Since I have not personally done this 'inside' route in a shoal draft sailboat I can only offer an educated guess from looking at the charts as to how easy it would be (mast on deck of course). That is why I suggest you ask about this route on a power boat forum as I am fairly certain there are folks who go this way on a regular basis (Cruiser's Forum has a power boat forum - none on Sailnet that I know of). Local knowledge trumps educated guesses any day.
I'll bet a lot of this ride is quite beautiful and I'll also bet that there will be currents in the narrowest spots that are effected by the 2' or so ocean tides. I would want a reliable engine, good weather window and a tide and pilot manual like 'Eldridge' as well as good charts before I headed out.

Cam, how come you are not a moderator? Oh, that's right, something about some Scottish plaids. One side of my family belongs to the Campbell tartan.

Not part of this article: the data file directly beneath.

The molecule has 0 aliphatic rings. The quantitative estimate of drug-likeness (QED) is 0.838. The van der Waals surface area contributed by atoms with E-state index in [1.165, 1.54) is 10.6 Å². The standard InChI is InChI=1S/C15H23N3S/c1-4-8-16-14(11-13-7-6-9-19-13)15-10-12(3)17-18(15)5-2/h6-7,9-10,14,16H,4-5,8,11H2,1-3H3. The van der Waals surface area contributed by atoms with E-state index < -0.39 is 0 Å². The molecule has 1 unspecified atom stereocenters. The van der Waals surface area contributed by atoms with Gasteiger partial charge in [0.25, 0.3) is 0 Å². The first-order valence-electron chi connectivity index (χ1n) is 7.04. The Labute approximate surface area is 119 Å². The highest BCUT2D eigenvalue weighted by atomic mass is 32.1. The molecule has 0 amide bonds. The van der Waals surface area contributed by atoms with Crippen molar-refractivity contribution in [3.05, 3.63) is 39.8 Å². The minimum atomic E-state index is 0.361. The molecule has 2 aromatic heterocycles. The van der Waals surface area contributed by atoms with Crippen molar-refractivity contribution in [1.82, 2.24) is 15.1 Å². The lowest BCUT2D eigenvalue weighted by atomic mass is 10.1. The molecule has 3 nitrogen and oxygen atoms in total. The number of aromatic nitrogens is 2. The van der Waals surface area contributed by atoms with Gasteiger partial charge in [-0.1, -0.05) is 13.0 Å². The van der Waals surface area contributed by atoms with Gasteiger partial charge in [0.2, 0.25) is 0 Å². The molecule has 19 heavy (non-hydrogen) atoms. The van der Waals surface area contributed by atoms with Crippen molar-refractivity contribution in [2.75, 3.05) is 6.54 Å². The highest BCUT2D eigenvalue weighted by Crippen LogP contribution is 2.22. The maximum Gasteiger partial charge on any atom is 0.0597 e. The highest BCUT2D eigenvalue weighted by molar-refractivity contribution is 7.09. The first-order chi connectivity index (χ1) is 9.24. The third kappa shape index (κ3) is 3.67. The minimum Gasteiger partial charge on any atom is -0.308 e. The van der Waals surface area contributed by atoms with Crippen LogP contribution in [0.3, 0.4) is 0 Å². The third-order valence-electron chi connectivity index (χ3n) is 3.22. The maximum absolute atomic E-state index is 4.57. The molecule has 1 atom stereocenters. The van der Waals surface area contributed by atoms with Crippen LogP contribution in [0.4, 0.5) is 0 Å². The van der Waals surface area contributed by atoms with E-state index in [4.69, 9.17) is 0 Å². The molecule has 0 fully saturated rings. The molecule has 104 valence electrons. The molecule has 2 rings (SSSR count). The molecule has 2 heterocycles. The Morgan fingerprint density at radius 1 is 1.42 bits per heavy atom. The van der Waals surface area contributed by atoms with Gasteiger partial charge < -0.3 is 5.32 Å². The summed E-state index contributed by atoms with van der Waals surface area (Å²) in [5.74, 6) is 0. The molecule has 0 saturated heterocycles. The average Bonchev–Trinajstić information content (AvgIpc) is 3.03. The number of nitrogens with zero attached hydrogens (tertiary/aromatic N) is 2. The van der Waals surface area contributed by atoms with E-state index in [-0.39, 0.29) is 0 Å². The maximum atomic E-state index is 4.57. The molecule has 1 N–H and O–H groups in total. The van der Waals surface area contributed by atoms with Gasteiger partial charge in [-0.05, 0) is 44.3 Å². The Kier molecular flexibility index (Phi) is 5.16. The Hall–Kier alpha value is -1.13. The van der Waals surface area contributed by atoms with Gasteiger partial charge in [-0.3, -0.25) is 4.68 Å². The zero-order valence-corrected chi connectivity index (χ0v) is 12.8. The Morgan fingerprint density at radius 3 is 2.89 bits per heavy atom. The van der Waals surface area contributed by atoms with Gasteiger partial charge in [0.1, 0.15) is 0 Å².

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Tartan 27' owner
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Well at least you are not a MacDonald. Look up 'Glencoe, Scotland' + Campbell + MacDonald and you will see why I might be persona non grata around there and this fight took place in 1692 and they are still highly polarized by it over there in Scotland.
Why, I even had a friend who was a MacDonald and is a friend no more but not due to the mishap of killing innocent children and adults under the age of 70 but I could be persueded to do it again if the King held up his sword.
Plaids are nice but I could not find the newest thread on the Tartans except for some stuff about a week old in the ALIR over on the 'other' forum.
Something about water in entering the hull from somewhere...